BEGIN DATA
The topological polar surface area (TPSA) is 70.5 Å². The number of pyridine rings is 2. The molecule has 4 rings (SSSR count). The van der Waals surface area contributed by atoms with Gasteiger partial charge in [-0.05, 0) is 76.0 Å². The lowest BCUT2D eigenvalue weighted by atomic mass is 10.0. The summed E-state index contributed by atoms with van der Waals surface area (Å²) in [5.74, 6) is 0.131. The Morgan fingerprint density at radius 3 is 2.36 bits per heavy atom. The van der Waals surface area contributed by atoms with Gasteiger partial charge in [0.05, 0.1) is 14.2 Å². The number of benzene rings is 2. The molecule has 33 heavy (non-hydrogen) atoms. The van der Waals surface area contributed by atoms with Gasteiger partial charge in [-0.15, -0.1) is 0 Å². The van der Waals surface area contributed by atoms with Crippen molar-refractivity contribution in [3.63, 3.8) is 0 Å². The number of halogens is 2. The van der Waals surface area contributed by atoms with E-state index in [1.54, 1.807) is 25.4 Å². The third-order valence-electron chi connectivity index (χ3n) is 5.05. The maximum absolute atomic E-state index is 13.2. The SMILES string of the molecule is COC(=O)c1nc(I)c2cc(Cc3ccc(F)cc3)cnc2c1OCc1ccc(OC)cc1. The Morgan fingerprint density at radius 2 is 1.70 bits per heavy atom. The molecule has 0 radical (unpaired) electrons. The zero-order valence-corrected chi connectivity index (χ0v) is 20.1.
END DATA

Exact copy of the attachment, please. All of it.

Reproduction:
The topological polar surface area (TPSA) is 70.5 Å². The number of pyridine rings is 2. The molecule has 4 rings (SSSR count). The van der Waals surface area contributed by atoms with Gasteiger partial charge in [-0.05, 0) is 76.0 Å². The lowest BCUT2D eigenvalue weighted by atomic mass is 10.0. The summed E-state index contributed by atoms with van der Waals surface area (Å²) in [5.74, 6) is 0.131. The Morgan fingerprint density at radius 3 is 2.36 bits per heavy atom. The van der Waals surface area contributed by atoms with Gasteiger partial charge in [0.05, 0.1) is 14.2 Å². The number of benzene rings is 2. The molecule has 33 heavy (non-hydrogen) atoms. The van der Waals surface area contributed by atoms with Gasteiger partial charge in [-0.15, -0.1) is 0 Å². The van der Waals surface area contributed by atoms with Crippen molar-refractivity contribution in [3.63, 3.8) is 0 Å². The number of halogens is 2. The van der Waals surface area contributed by atoms with E-state index in [1.54, 1.807) is 25.4 Å². The third-order valence-electron chi connectivity index (χ3n) is 5.05. The maximum absolute atomic E-state index is 13.2. The SMILES string of the molecule is COC(=O)c1nc(I)c2cc(Cc3ccc(F)cc3)cnc2c1OCc1ccc(OC)cc1. The Morgan fingerprint density at radius 2 is 1.70 bits per heavy atom. The molecule has 0 radical (unpaired) electrons. The zero-order valence-corrected chi connectivity index (χ0v) is 20.1.